The first “Marvel Universe Live” show packed arenas all over the country and delighted fans of Thor, Iron Man and other superheroes from the titular fictional plane of existence.
There’s a new edition of “Marvel Universe Live!” coming to Tampa’s Amalie Arena beginning on Friday. (It was supposed to start on Thursday, but the first show was canceled.)
The people who created the show, which is subtitled “Age of Heroes,” say that if you liked the first show, you’ll love this one. And you’ll like it even if the frenzied action of the original show left you a little bewildered.
“It’s a new show,” said Bradenton’s David Doersch. “It’s bigger. It’s pretty spectacular.”
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Doersch is the fight director for “Marvel Universe Live!: Age of Heroes.” He and his collaborators, who collectively are called the “Action Team,” also worked on the first show. The entire team, he said, wanted to make sure this one was even better.
The original “Marvel Universe Live” has a narrative that some audience members, even those who knew a little a something about the Marvel Universe characters and their back stories, found hard to follow. Doersch said the storyline in the new show, which insiders refer to as “MUL2,” is a lot more straightforward.
I think probably the most important thing is that we brought into the Marvel Universe Dr. Strange and the Guardians of the Galaxy.
He describes the plot, which involves villains who have acquired an object that could, now that it has fallen into malevolent hands, cause the end of the universe. The story has to do with the Marvel superheroes battling to get that object before the villains can use it.
It comes down to an essential conflict that’s at the heart of many such stories, from “The Lord of the Rings” to the original “Marvel Universe Live” show.
“The bad guys have a thing, and the good guys have to stop the bad guys from using the thing,” Doersch said.
While the first show’s plot was geared largely toward knowledgeable fans of the genre and the franchise, this one is designed to appeal just as much to people who enjoy the Marvel comics and movies, but don’t care that much to delve into the mythology behind it. So it’s geared not just toward the hard-core aficionados, but to people who might have seen the first “Spider-Man” movie and enjoyed it, but have never really delved into the depths of the Marvel universe, and even for people who don’t know Iron Man from the Black Widow.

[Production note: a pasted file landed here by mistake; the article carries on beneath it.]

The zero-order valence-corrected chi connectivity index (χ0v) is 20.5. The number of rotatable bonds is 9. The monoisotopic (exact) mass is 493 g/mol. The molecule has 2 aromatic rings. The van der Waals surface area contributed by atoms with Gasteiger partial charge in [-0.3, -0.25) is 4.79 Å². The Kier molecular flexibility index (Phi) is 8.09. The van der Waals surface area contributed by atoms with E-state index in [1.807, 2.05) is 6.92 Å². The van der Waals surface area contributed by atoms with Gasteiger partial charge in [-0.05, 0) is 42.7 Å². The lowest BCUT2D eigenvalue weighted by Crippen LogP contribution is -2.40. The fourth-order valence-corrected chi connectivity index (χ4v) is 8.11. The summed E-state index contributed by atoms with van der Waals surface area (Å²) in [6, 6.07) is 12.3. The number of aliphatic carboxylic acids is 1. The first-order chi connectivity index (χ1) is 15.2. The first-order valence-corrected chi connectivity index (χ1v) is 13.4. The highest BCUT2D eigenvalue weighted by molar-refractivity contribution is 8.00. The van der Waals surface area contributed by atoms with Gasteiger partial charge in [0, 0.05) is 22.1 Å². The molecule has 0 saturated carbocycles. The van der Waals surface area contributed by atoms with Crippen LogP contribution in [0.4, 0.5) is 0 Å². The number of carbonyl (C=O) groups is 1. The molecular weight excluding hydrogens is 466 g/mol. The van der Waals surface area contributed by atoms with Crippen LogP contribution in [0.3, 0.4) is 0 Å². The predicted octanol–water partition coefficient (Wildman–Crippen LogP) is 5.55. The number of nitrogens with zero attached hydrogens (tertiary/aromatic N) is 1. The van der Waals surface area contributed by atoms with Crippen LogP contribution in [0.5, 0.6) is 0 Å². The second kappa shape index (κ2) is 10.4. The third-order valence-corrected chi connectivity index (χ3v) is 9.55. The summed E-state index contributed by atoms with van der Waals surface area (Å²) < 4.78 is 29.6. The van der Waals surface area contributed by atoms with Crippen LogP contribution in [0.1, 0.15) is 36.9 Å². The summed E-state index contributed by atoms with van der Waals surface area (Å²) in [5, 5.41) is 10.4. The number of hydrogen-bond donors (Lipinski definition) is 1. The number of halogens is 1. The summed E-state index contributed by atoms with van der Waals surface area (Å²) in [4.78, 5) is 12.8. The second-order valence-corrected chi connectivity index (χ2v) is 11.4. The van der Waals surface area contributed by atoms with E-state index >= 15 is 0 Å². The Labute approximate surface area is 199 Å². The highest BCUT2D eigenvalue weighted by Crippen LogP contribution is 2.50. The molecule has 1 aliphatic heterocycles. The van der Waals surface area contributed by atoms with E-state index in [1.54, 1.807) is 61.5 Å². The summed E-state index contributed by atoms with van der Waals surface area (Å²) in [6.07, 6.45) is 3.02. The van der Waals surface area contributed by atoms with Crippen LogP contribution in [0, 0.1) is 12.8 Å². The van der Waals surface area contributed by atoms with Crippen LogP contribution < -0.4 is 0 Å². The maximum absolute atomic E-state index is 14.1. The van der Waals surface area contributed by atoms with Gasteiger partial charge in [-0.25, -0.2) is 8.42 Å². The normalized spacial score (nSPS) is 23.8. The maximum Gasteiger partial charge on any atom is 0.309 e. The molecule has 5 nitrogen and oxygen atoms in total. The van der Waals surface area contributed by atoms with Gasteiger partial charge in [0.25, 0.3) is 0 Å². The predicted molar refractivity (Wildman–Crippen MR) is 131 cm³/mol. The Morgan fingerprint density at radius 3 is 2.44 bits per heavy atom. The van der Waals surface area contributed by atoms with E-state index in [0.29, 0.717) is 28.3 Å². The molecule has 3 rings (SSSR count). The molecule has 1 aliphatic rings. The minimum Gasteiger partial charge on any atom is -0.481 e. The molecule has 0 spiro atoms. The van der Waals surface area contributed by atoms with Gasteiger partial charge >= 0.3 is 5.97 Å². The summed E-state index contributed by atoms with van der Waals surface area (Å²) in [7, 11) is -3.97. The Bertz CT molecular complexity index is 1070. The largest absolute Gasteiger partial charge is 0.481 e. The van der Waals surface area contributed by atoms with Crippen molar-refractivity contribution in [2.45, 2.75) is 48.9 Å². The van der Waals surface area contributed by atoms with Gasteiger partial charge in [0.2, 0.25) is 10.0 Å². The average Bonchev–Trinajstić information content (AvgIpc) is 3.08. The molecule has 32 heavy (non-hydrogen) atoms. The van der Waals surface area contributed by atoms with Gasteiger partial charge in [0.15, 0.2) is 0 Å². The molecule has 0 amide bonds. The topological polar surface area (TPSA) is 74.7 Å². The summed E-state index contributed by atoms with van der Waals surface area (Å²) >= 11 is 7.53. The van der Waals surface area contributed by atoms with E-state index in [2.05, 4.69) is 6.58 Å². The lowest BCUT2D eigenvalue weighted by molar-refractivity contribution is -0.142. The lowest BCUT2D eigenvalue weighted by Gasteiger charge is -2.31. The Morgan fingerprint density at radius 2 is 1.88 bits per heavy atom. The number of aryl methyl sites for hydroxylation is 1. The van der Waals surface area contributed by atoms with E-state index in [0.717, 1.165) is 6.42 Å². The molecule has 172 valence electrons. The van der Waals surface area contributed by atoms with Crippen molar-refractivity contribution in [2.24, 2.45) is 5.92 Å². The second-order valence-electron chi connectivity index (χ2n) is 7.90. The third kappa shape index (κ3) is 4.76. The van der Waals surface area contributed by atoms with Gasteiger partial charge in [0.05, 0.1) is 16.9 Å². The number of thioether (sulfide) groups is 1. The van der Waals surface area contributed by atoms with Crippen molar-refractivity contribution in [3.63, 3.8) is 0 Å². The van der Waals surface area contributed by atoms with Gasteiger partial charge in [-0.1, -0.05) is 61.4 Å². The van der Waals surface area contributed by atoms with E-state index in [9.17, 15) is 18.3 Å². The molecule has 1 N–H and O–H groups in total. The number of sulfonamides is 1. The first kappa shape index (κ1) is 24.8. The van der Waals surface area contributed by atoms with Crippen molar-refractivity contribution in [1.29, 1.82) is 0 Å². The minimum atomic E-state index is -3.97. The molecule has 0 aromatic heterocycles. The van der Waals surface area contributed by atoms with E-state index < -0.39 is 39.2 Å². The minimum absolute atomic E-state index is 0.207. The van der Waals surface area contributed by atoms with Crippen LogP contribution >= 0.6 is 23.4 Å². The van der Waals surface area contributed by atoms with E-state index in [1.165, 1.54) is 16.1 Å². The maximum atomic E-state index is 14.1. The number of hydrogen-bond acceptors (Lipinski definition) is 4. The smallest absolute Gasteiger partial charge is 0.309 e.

And besides the ramped-up action, the new show also has a healthier dose of humor.
“I think that’s something we try to do, not just with ‘Marvel Universe’ but with all our shows,” said Chris Nobels, the senior director of productions for Feld Entertainment and the director of the “MUL2.”
“You can’t just write for your core audience, you have to write for all audiences. There are things that a 10-year-old will laugh at, and there are things his parents will laugh at that he doesn’t get. It’s OK if you don’t laugh at everything, but you’ll laugh at some things.”
And while there’s more action, including a lot more aerial work, there’s also a much-bigger story.
“I think probably the most important thing is that we brought into the Marvel universe Dr. Strange and the Guardians of the Galaxy,” said Nobels.
That means that the battle between the forces of good and evil takes place over the entire galaxy, which leads to even more spectacular action and visuals, he said.
One big change in the new show, Doersch and Nobels both said, is that there are female characters.
“One of the things we’re really proud of is the number of women characters,” Doersch said. “Women heroes and women villains. People may have come out of the original ‘Marvel Universe Live’ thinking it was just a boys’ show, that’s definitely not the takeaway here.”
The female characters such as the Black Widow and Nebula just seemed to naturally come to the fore when the Action team was putting the story together, Nobels said.
“MUL2” and the 2017 film “Wonder Woman” were both in the works in the works at the same time, Nobels said. The movie was a huge hit in theaters a few months ago, and sparked a national conversation about women as action heroes.
“We were in development when they were in pre-production,” Nobels said. “It was just a pleasant surprise.”